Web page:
In my last article I emphasized that the first step in any job search, including that of the confused postdoc, is identifying your interests and talents. This self-analysis is referred to as self-reflection or self-assessment. Before we discuss how to link these interests to job categories, I want to explore other a few other steps in the self-assessment process.
So many postdocs, myself included, feel like we have no skills that could transfer to a profession outside the lab. Here is a simple activity that will help you recognize the expertise gained during graduate school and postdoctoral research.
Take a look at your CV. Make sure it’s up to date with all your publications, seminars, posters, teaching and mentoring responsibilities, and any other lab-related activities in which you participate. Start outlining what types of skills you developed as a result of these achievements.
No, I don’t mean pipetting! I’m referring to the transferable skills you have established as an academic scientist. For instance, you have likely developed superb presentation skills, are adept at researching and interpreting data from various fields of science, and can make important decisions in managing projects. Although these skills don’t sound like anything you have on your CV, they are all talents you have undoubtedly cultivated during your time in academia.
At this point you might be thinking you are ready for the job search. You know your passions, your skills. What else is there to worry about? At this point, I will ask you to stay with me on self-assessment just a little bit longer.
One of the most important aspects of the self-assessment process is considering your personal values and how you envision your work-life balance in the future.
This seems like a slightly superfluous conversation to necessitate. Most postdocs are in their late 20s to mid 30s; surely by this age, and with this level of education, you know what type of job and lifestyle you want.
But when you consider the graduate student-postdoc path, these topics are rarely discussed. For myself, I went from undergraduate, to graduate school, to postdoc, with little time in between to consider long-term career objectives. And, as I’ve discussed in previous posts, I had always assumed I would be a Principal Investigator.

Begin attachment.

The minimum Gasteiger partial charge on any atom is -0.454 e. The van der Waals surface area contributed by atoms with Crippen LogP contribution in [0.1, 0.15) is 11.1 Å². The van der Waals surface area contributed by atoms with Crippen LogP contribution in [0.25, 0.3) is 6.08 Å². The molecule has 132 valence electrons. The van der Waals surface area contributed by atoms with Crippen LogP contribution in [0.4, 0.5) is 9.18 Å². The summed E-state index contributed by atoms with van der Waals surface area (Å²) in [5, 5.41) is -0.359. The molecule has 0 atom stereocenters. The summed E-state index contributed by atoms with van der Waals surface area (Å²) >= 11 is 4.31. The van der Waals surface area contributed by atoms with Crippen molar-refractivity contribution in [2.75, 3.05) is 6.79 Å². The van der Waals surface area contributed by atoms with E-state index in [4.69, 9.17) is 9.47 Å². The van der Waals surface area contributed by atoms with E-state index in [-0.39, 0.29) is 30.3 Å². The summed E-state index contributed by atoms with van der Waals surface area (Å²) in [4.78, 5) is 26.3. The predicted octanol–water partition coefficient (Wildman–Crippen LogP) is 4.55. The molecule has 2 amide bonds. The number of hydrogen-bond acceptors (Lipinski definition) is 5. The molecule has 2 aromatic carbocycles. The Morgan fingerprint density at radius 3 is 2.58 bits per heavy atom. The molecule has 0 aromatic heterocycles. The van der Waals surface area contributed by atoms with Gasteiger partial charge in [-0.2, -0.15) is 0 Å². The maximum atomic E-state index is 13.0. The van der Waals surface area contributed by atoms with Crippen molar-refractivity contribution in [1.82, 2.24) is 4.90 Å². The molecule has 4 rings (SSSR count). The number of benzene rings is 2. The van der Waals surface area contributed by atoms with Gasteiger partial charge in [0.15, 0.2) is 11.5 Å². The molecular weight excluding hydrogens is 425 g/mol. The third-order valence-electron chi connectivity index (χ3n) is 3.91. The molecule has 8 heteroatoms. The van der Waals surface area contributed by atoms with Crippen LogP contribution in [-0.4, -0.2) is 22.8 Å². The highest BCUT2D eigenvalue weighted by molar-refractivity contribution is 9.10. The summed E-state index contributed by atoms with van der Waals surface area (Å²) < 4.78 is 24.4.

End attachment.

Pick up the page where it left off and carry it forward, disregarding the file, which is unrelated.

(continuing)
I suppose that many of us go into graduate school and postdoctoral fellowships expecting to work long and sometime unconventional hours. Many postdocs thrive on this type of work environment, but just as many become burned out and exhausted. At some point, I forgot that I could make a choice — that there even was a choice — and this is where self-assessment can be incredibly useful.
In Next Gen PhD, Sinche presents an entire list of values to consider when thinking about your future occupation. And really, this list is applicable to anyone on the job market. Here are a few that I consider important:
This is an essential component of my future career, and I imagine of many other postdocs as well. I love biology; sometimes I read my Developmental Biology textbook for fun (who doesn’t?). I appreciate the problem-solving nature of academic science, which challenges us to constantly read and learn about new hypotheses and methods. In my next line of work I want to continue studying new areas of science, and stay current on the research trends in which I’m already invested.
My husband is a medical resident with an ironclad schedule. As a result, if something needs to be done (animals taken to the vet, car repairs) it’s my responsibility. I’m extremely lucky that my current postdoc allows a great deal of flexibility, and that my PI understands that postdocs have lives outside the lab. In the future, especially if I have children, flexibility will become even more important.
There are a myriad of other items you might consider — location, for instance, or job security. All of these values can be weighted, which will help in deciding the type of job opportunities you pursue.
I readily acknowledge that making these lists is difficult — but as we discussed, self-assessment isn’t always comfortable or easy. And that’s okay! Talk about it with your peers, family members, mentors, or close friends, and try to be as honest with yourself as possible.
Ellen Elliott, Ph.D., is a postdoctoral fellow at The Jackson Laboratory for Genomic Medicine in Farmington, Conn. Ellen works in the laboratory of Adam Williams, Ph.D., where she is studying the function of long non-coding RNAs in TH2 cells and asthma. Follow Ellen on Twitter at @EllenNichole.